The only way he can use a high number of reps is to handle a poundage that will not give him the slightest press benefit. Thus, instead of using, say, three sets of ten reps, he can get more press power by lowering the number of repetitions and raising the amount of sets . . . to ten sets of three reps, or six sets of five reps. But even this has its disadvantages because the poundage and the sets and reps are static. Muscles contract under a stimulus or resistance. The greater the resistance the more the muscle contracts up to its limit. From the viewpoint of endurance, more work is accomplished with medium weights, but from the point of strength, in order for the muscles to grow stronger and bigger they must be subjected to a constantly increasing resistance, and it matters not whether that increase comes form more sets or more weight. Eventually a point is reached where the weight HAS to be increased.
So you will find it better to grade your beginner’s pressing schedule as follows: Take a weight you can comfortably press for five sets of three reps. Perform each set with a couple of minutes rests in between. In your next workout do six sets of threes, and the next workout seven sets of three. Each workout increase your sets by one until you are performing ten sets of three repetitions. As soon as you can do this, drop down to five sets but increase the reps to four and work up in sets again as before. When you are doing ten sets of four reps, drop down to again to five sets of five reps and work up to EIGHT sets of five reps. Then increase the training poundage by ten pounds and start all over again with five sets of three reps until you are able to perform eight sets of five reps with the new poundage . . . then it’s time for another poundage increase.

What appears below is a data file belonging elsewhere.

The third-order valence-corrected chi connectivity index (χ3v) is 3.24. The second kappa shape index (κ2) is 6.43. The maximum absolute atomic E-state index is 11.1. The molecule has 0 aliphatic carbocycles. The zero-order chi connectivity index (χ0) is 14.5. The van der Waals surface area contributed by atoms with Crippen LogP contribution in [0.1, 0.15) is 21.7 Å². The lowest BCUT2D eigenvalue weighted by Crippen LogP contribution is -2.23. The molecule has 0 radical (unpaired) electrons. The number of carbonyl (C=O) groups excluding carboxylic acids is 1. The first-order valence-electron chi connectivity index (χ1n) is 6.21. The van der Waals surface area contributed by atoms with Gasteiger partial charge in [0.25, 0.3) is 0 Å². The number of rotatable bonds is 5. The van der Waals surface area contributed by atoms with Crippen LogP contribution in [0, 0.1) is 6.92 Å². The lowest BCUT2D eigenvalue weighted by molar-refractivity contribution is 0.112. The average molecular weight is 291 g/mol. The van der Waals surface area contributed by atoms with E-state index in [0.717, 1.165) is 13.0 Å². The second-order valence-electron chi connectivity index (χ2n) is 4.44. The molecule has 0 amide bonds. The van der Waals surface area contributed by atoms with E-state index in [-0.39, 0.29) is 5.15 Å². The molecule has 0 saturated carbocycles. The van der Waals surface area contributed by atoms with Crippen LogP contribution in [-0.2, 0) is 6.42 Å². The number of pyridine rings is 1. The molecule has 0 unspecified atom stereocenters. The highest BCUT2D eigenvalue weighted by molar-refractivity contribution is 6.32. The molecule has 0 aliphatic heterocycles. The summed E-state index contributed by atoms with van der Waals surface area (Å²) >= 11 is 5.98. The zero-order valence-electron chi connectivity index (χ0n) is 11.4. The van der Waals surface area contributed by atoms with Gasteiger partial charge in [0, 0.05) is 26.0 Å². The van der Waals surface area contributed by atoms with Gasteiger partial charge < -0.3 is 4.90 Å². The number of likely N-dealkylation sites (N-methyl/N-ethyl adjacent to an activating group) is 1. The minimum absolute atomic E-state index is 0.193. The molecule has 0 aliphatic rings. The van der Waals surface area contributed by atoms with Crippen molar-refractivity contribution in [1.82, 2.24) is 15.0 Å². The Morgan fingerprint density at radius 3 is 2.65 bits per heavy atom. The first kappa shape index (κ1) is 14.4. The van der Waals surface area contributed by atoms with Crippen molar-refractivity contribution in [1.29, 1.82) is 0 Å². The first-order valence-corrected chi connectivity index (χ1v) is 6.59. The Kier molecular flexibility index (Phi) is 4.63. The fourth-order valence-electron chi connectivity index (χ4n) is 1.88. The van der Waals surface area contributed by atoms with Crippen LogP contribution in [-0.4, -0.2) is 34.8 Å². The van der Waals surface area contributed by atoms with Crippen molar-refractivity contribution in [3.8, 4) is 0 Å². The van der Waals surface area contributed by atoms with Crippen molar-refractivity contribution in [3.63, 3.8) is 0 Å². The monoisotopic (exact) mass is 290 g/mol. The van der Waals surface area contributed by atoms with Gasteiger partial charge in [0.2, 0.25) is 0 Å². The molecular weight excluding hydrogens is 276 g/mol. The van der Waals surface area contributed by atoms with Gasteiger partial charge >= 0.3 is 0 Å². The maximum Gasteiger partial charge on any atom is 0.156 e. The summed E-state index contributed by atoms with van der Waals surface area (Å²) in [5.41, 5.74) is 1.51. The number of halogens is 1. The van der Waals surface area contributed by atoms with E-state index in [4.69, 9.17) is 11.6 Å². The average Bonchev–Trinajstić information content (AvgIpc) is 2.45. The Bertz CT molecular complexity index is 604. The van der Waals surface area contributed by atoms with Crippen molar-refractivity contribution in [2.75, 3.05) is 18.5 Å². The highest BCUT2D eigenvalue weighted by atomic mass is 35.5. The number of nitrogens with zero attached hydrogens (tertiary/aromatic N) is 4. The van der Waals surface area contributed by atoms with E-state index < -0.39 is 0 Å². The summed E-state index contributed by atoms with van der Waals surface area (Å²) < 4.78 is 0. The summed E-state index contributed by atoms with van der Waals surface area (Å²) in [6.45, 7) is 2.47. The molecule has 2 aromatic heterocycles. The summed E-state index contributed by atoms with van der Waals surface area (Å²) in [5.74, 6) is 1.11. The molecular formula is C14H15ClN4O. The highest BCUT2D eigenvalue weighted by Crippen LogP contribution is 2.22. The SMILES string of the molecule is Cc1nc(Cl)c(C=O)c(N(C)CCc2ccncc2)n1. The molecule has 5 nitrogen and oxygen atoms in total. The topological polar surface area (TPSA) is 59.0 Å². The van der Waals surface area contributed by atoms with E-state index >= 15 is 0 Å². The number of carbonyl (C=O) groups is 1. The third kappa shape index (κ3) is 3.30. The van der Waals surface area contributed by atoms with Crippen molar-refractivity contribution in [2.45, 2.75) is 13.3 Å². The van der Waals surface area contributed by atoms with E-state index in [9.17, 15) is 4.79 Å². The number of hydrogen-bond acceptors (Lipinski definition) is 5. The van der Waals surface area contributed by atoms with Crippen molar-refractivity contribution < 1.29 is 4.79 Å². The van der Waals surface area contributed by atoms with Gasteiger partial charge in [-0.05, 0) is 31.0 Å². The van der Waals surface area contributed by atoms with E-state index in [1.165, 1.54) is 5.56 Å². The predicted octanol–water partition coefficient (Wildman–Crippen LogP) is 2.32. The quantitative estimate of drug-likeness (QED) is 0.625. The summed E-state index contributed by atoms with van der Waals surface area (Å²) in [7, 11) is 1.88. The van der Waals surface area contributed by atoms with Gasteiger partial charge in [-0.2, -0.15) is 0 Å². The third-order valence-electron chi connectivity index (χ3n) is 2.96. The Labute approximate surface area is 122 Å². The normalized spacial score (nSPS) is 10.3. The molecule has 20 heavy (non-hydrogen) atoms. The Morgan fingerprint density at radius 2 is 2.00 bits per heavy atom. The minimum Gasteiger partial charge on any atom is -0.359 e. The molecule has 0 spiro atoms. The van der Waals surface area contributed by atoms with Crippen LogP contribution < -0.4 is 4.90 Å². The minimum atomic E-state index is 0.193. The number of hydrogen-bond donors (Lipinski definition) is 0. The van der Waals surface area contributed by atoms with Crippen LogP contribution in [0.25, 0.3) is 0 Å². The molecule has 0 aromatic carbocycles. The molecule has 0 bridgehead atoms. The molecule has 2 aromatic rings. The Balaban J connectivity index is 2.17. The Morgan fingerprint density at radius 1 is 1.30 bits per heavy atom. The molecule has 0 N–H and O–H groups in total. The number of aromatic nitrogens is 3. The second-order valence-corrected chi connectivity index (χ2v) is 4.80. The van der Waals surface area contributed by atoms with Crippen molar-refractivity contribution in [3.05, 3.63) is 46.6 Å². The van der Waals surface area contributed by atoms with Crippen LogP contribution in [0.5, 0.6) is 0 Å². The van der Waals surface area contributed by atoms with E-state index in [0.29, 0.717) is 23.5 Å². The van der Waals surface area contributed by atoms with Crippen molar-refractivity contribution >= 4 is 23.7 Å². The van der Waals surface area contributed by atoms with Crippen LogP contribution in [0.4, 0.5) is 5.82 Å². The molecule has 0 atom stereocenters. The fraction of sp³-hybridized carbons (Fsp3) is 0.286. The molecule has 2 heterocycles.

So you see that you get the benefit of a steadily increasing resistance all along the line, from a weight you can always handle comfortable . . . a resistance that is constantly increasing, gradually building up your strength so that you arrive at a new personal record without experiencing any setbacks. When you DO happen to find the system’s results lagging, take a couple of weeks’ layoff from pressing and start in again . . . this time performing your presses while seated. One important point to take not of: During your training always keep to the rules. If you get accustomed to lifting in a loose style during your novice days, you’ll tend toward lifting loosely later on.